The global launch of the Honor 20 in London today (May 21) was supposed to be a casual, normal one for Huawei, the world’s second largest smartphone vendor behind Samsung.
However the legal roller-coaster that preceded it has now transformed the event into something special.
The past 24 hours have seen Google announce it is planning to pull the Chinese company’s access to many of its core Android apps and services, including the Google Play Store, Gmail, Search and Chrome - although this was followed a few hours later by the US Commerce Department temporarily lifting the trade ban with Huawei.
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A behemoth with clay feet
At the core of the issue are ongoing accusations by the US of Huawei spying and collusion with the Chinese central government. Tensions have been simmering over the last 12 months before the Trump administration struck hard - and while Huawei has been developing its own OS in case of an Android ban, it is the clampdown on Google’s proprietary services that is likely to be the coup de grace.
While the impact of not having access to security updates and OS improvements can be mitigated and alleviated, having no access to Google's services will be a deal breaker for most Huawei smartphone owners who are likely to be brand agnostic (as revealed by this startling fact).
Huawei is globally known for its smartphone brands (both its eponymous offering and its separate Honor line) but the current accusations are likely to be related to its lesser known but equally critical enterprise business. Huawei is the world’s largest IT network equipment vendor, and it is easy to see how critical its hardware is to the global mobile ecosystem by looking at the impact of a total Huawei ban.
Put simply, if all equipment made by Huawei was removed from the consumer and business premises, millions in the UK would be without 4G and broadband for a very long time.
So the consumer arm of Huawei is - to some extent - a victim of collateral damage. Hundreds of millions of smartphones have been sold by the company and none - to date and to our knowledge - has been caught in the wild, transmitting data to Chinese servers. But the harm is done and the fear, uncertainty and doubt (FUD) is likely to have long lasting impact on Huawei’s smartphone business.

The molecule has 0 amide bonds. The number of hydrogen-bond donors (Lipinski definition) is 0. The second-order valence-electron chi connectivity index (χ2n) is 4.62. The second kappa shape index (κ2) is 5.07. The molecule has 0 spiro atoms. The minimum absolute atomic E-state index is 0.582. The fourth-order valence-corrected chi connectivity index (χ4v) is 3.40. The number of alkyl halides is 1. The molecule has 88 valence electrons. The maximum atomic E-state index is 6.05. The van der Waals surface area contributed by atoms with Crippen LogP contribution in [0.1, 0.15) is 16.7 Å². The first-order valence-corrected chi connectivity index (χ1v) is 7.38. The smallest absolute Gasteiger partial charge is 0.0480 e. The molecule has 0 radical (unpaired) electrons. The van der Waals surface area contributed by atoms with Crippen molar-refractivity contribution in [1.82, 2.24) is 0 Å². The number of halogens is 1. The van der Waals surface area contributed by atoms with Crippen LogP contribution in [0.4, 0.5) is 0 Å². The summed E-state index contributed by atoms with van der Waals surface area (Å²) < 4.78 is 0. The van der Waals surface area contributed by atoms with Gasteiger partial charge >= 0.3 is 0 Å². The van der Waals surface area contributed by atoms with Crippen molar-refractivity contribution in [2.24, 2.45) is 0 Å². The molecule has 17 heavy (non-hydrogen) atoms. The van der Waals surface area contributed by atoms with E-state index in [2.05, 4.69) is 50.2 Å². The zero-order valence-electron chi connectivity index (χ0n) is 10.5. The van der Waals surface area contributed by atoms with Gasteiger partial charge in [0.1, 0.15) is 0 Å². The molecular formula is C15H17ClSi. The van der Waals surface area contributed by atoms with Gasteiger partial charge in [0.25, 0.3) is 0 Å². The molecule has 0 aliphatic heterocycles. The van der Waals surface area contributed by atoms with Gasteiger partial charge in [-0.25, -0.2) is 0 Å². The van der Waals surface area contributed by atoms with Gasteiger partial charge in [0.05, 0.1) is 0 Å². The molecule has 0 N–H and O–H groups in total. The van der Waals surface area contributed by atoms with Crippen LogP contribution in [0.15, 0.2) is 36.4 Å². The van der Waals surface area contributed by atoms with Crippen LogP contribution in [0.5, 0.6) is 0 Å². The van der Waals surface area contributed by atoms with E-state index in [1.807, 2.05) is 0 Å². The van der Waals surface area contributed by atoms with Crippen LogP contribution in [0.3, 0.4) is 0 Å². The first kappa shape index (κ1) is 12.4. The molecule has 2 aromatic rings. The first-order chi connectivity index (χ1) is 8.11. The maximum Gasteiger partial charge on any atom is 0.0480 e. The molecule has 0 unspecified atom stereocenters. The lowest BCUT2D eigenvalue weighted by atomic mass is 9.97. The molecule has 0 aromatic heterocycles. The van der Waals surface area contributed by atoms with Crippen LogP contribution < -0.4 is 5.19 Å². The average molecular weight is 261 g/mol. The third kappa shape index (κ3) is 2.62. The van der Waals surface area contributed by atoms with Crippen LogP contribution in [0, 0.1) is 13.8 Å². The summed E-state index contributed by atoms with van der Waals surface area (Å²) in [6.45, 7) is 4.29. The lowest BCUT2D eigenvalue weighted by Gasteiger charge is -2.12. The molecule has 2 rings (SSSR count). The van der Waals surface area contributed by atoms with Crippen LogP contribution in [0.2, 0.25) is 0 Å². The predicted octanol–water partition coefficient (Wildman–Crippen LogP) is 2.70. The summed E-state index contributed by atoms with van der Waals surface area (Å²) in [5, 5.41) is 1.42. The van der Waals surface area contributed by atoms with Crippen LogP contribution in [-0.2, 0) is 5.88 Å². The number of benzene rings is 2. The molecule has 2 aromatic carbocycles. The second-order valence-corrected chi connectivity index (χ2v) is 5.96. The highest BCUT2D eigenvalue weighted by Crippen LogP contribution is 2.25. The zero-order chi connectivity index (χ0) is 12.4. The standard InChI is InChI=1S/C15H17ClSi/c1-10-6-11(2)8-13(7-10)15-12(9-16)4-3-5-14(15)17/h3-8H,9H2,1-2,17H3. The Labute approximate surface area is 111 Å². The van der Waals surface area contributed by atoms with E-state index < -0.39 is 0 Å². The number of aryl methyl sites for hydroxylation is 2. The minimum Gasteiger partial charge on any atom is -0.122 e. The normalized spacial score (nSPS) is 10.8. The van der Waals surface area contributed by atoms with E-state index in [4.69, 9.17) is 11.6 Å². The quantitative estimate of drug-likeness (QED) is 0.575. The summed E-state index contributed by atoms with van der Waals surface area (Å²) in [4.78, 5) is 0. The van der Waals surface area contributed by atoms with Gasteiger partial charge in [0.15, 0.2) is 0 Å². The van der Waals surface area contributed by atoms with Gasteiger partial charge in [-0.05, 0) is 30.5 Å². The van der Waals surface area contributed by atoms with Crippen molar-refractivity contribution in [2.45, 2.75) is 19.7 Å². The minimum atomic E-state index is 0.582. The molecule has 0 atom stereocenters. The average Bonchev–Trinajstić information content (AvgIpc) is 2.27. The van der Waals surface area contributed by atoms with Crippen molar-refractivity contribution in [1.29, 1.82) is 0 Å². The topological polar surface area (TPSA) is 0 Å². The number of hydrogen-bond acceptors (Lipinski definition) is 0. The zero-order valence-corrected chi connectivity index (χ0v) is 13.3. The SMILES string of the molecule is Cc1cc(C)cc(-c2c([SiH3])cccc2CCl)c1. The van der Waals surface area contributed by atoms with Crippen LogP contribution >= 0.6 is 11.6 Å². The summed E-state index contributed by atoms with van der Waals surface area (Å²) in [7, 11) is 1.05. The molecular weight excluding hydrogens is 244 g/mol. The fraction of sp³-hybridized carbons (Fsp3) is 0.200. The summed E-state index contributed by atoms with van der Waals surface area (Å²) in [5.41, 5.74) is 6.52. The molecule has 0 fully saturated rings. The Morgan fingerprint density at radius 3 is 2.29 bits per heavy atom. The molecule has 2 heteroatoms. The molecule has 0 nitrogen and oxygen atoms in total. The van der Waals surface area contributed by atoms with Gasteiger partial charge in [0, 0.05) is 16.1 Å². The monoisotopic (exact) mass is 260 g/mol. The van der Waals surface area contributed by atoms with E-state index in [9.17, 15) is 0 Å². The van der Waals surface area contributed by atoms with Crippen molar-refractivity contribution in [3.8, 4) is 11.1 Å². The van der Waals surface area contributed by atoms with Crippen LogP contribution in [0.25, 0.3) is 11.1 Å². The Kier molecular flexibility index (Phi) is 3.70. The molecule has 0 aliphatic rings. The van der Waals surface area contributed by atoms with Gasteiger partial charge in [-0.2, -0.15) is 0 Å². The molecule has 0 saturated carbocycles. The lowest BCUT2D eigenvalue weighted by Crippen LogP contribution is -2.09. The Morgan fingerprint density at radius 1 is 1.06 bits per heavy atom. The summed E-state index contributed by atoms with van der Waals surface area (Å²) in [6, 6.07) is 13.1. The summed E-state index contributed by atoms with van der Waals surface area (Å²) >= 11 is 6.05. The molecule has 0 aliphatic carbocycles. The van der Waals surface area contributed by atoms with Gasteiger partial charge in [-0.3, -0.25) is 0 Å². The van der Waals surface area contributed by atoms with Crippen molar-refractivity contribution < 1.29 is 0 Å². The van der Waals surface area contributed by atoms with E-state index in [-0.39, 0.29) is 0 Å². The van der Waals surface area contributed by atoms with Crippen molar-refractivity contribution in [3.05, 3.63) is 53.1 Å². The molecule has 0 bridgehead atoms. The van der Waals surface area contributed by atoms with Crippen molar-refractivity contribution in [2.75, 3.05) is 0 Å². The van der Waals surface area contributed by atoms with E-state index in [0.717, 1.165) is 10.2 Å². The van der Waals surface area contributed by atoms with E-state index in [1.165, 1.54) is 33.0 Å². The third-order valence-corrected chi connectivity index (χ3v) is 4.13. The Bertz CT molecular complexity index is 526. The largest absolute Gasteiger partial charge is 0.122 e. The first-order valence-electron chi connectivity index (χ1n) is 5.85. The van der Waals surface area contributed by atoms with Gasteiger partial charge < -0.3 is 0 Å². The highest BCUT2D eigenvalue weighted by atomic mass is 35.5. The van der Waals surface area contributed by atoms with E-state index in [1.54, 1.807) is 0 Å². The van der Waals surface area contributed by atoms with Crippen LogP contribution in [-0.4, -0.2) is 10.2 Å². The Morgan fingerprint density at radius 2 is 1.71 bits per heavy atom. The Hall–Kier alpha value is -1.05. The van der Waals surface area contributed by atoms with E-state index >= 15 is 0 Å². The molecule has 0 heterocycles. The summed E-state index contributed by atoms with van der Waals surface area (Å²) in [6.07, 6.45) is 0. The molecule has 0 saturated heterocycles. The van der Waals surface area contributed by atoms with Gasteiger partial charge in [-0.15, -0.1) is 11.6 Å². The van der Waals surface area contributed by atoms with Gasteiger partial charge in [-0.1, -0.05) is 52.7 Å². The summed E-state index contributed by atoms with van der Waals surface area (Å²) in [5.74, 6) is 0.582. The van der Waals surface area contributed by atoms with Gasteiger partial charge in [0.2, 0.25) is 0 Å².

From Huawei to Honor
One can wonder whether it is now time for Honor, the challenger brand launched by Huawei a few years ago, to come out of the shadows and take over Huawei consumer altogether.
The two brands have been evolving side by side as Huawei prioritise a successful “divide-and-rule” strategy that saw it obliterate the likes of LG, HTC and Sony Mobile saleswise, and, thanks to its formidable marketing clout and savvy product placement, become the only real alternative to Samsung globally. That is until President Trump intervened.
So what could Huawei do? Could spinning Honor, a brand that is not tainted by accusations, as a separate company be the answer? Or perhaps more importantly, will it be enough. Huawei never disclosed numbers separately but Honor is likely to account for less than 10 percent of the estimated 200 million smartphones that the Chinese company sold in 2018. Honor is growing fast, but not fast enough.
Spin-offs or splits in tech is a rare occurrence: HP split into HP Inc and HPE and eBay spinning off PayPal in 2014 were the two notable ones in the last decade.
The thing here though is that there’s no financial impetus to split the company given that Huawei smartphones accounted for around half of the company revenue in 2018 and were growing at 45 percent. That compares very favourably with the 1.3 percent drop in revenue from the company’s network division. In other words, smartphones keep Huawei buoy; cut it away and the remaining Huawei is likely to sink.
One word about the other challengers; Huawei’s struggles will benefit the other Chinese smartphone brands. Expect Xiaomi, OPPO (and its Realplus subsidiary), Vivo, TCL (owners of Alcatel-TCL, Palm and BlackBerry) and OnePlus to vie for global supremacy as uncertainty clouds the future of Huawei (and Honor) as a smartphone brand.
The Honor 20 (opens in new tab) is more of an iteration on the Honor 10 while the Honor 20 Pro aims to push visual boundaries even further under any light conditions with one of the highest DXOMark to date. Better (and more) cameras, better hardware and the latest version of Android.
For businesses though, this will mean little without support for Android and Google Web Services. One small note though for the truly incredible camera performance in the dark, not far from night vision territory without infra-red.